O's looking to mind needs and wallet at talent market

November 04, 2003|By Laura Vecsey

AFTER A 71-91 SEASON of wondering what 2002 American League MVP shortstop Miguel Tejada or big-hitting, soft-spoken Vladimir Guerrero would look like in an Orioles uniform, the autumn rumor mill has churned out new visuals for local baseball fans. To make sense of the speculation, one only has to load up on the requisite amount of psychedelic pharmaceuticals:

Manny Ramirez batting cleanup and aiming over the right-field wall at Boog's barbecue pit?

Alex Rodriguez in the three hole, anchoring an Orioles team seeking to take aim at Derek "He's Not a $200 Million Shortstop" Jeter and the Yankees?

With less than a week left before the free-agent market officially opens, it's amazing the kind of buzz the Orioles can attract by the mere prospect of their alleged impending spending spree.

The real bummer is that resurgent All-Star catcher Ivan Rodriguez - one of the Orioles' many near-misses last winter - wants to stay in Florida. He may even be willing to accept the same money he rejected last January from the Orioles. That leaves Baltimore to be currently perceived as prime dumping ground for big-dollar players that can't go anywhere else.

Not that the names Ramirez or A. Rodriguez aren't tempting - at a seller's discount.

"Those are intriguing situations and some very big contracts," Orioles vice president of baseball operations Jim Beattie said yesterday. "These guys are very good players, but it's a question how much money a team is willing to spend. You're talking about payrolls of almost $200 million.

"Look at Sammy Sosa. He picked up his option [with the Cubs instead of testing his value on the open market]. Whatever commentary it is on their worth, it's very difficult for clubs to commit 25 percent of their payroll to one person - especially when the teams with the highest-paid players don't win the World Series."

Take that, Evil Empire. And take that, Texas Rangers and Boston Red Sox.

Three years after Boston and Texas notched insane salary marks for two of baseball's most coveted free agents, the punch line to the joke has emerged: The best players in the game can't make themselves happy, because no team they want to play for can or will afford them.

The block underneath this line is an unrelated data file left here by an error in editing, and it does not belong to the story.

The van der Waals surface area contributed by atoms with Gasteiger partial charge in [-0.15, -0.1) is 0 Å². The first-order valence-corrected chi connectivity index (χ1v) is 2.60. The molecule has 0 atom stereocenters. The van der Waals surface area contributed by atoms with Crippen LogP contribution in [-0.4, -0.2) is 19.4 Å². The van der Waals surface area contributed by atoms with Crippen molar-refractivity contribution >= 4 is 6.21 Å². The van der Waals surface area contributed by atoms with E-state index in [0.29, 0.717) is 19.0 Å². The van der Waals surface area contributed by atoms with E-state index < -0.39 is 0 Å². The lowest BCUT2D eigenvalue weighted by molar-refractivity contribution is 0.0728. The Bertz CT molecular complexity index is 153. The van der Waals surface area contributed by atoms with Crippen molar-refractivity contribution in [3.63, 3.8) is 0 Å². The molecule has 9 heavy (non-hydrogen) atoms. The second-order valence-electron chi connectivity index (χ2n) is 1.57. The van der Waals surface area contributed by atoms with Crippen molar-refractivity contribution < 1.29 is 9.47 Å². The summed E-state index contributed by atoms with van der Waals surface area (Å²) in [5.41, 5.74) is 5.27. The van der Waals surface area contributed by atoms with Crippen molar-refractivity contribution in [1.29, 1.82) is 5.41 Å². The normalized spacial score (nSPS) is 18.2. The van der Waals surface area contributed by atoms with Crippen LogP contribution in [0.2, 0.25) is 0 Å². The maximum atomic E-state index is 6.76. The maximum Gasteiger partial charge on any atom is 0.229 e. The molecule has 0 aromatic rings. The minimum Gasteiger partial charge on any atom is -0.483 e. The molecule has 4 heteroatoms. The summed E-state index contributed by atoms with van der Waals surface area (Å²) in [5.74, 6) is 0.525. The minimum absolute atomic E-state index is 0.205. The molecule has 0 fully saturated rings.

Too bad for A-Rod, who is far too good to be in this predicament, except that he listened to agent Scott Boras, whose fixation on dollars has so far marred a terrific, Hall of Fame career.

Unhappy with losing in Texas, A-Rod has the Red Sox, Yankees, Angels and Orioles on his trade list. Ramirez, who didn't want to leave Cleveland in the first place and would like a trade out of Boston, would have interest in New York or Baltimore, especially if Grady Little were here to manage this slugger from outer space.

Granted, the market has fallen in each of the three years since Boras finagled A-Rod's $252 million contract. A new culture of tightwad-ism has emerged among general managers except those named Brian Cashman and Theo Epstein. Baseball's salary lockdown in response to A-Rod's bank-breaker is so apparent, the players' union is threatening to file collusion charges.

But there's always Baltimore. Just before the opening bell on this winter's market, the only saving grace for baseball's overpaid dispossessed is the allegedly open wallet of the Orioles.

"We were approached at the World Series by some agents representing some very nice free agents," Beattie said.

Makes you wonder what's written on the gates at Camden Yards. Send us your 40-plus-homers-a-season hitters. Send us your Gold Glovers and 1996 AP Player of the Year - but only if his guaranteed contract is more than the gross national product of Portugal.

Contrary to popular, i.e. Internet, "wisdom," the Orioles are not in the market for a franchise player at any price, including two of the game's best that are suddenly available - for $18 million and $25 million a year. The Orioles see the market tapping out at $15 million a year or less for position players. They say they'll be both prudent and aggressive, although that's what they said last winter and their nets came back empty. No Cliff Floyd. No Hideki Matsui. No Pudge. No love at Camden Yards by the time September rolled around.

"The Orioles are not out to set the market. We have a responsibility to our payroll, but we will be aggressive with players. We will demonstrate that we want players, and we will work with free agents," Beattie said.

What is true is the Orioles will target position players as their first prize in the free-agent market, with the focus on one player until he can or can't be secured.

"It's one step at a time. You can't do it all together. We have some options. We could look at Brian Roberts at short. We've talked about Melvin Mora playing third. Jay Gibbons came in and played first, but a position player is first priority," Beattie said.

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